“Haul Out: Goodbyes” presented by Smith


Session Title:

  • Social Media and Digital Identities

Presentation Title:

  • Haul Out: Goodbyes




  • Haul Out – Goodbyes riff off the proliferation of Hauls and shopping exposés where teens show off their recent purchases. I began these Youtube postings of videos about stuff on November 26th – Black Friday, or conversely, Buy Nothing Day.

    The stuff I showcase is not new, rather it is about to be given away. From the opposing side of consumer joy, I deal with bad shopping habits, accumulations of useless things and general wastefulness. The persona I have created allows me to imagine indulging in incomprehensible anxieties and attachments of someone who cannot ‘let go’ of possessions.

    On an ISEA panel I would present video excerpts to discuss strategies for using the internet, the information highway, and privately-owned social networking sites, with regard to:

    1. Mixing purposes: Artistic Practice/Social Commentary/Self Promotion.
    2. Examining notions of self and morality through statistics of visibility: this is my reality show and I am performing a version of my life.
    3. Comparing material objects versus digital data, and dissonant feelings about dropping each in the trash.

    I comment on taking responsibility for accumulated garbage, while resisting – or not – the pressure to buy more. As I view my image, I become concerned about how I look. I will have to buy new clothes, make-up, and technical equipment to improve production.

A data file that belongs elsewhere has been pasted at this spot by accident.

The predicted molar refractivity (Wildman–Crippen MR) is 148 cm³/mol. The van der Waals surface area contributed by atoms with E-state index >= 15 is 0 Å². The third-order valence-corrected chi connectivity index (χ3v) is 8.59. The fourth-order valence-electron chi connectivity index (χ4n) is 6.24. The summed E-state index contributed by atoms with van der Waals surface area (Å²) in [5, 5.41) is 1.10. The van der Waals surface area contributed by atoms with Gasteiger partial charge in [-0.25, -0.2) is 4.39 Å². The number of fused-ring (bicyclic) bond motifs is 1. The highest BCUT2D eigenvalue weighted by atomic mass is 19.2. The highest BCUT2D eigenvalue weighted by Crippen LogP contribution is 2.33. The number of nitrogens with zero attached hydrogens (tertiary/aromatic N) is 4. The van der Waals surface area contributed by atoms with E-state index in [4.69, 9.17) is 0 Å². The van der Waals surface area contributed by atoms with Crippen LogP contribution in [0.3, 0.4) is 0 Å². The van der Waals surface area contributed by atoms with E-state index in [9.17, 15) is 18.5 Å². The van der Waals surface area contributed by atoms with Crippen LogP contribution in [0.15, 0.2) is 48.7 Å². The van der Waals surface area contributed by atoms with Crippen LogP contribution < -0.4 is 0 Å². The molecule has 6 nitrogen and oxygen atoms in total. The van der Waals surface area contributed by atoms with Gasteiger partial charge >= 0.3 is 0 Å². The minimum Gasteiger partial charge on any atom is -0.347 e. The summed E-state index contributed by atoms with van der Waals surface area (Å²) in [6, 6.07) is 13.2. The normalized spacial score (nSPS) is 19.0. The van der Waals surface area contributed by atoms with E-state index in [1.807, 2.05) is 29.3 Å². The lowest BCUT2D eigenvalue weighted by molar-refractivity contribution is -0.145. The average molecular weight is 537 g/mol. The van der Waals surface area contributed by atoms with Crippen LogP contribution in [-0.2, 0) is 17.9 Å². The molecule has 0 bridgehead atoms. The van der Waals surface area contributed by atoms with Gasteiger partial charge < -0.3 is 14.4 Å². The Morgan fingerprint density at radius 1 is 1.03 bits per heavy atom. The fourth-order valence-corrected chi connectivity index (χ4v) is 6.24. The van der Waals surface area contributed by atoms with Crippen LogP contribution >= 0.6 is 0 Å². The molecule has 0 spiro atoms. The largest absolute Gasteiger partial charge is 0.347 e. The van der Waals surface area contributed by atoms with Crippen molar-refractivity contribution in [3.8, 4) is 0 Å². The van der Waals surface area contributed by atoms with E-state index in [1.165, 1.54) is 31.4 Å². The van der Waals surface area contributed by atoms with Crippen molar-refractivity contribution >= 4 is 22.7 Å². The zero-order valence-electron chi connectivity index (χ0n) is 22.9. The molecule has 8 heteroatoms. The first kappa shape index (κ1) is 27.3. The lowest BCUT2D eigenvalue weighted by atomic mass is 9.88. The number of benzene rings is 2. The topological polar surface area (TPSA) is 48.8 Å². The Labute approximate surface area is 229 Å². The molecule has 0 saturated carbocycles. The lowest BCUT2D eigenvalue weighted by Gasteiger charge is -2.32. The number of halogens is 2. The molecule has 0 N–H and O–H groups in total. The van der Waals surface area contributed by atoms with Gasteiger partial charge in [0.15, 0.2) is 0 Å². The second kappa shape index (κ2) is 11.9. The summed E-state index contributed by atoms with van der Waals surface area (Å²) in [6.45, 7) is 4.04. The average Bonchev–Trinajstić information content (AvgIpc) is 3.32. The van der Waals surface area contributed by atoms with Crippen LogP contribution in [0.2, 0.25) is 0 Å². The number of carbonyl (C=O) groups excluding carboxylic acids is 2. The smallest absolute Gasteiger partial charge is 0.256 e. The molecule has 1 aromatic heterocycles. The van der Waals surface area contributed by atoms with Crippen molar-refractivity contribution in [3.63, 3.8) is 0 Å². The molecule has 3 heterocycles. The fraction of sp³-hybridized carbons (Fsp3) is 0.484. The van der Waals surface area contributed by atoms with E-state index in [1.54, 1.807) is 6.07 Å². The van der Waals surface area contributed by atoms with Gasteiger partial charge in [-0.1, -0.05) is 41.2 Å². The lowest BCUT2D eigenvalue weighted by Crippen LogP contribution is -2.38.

Popular young women with the most ‘youtube’ hits are beginning to make shopping careers from sponsored Hauls, hiring Hollywood agents and being interviewed on national television. Flirting with cyber-celebrity, I keep track of my Haul Out hits and posts statistics on facebook, twitter and my website.

    This video project is part of a larger body of work, Tender Loving Stuff, in which I explore hoarding and wasting as they relate to psychological attachment, economic prosperity, poetic inspiration, and transgression in contemporary social practices. The desire to use virtual realms to examine the excesses of consumerism is the starting point of TLS. As a result, I butt against cyber overindulgence and my own electronic junk pile: will my electronic trash end up with “twitter” tweets in the Library of Congress or in someone else’s mash-ups?

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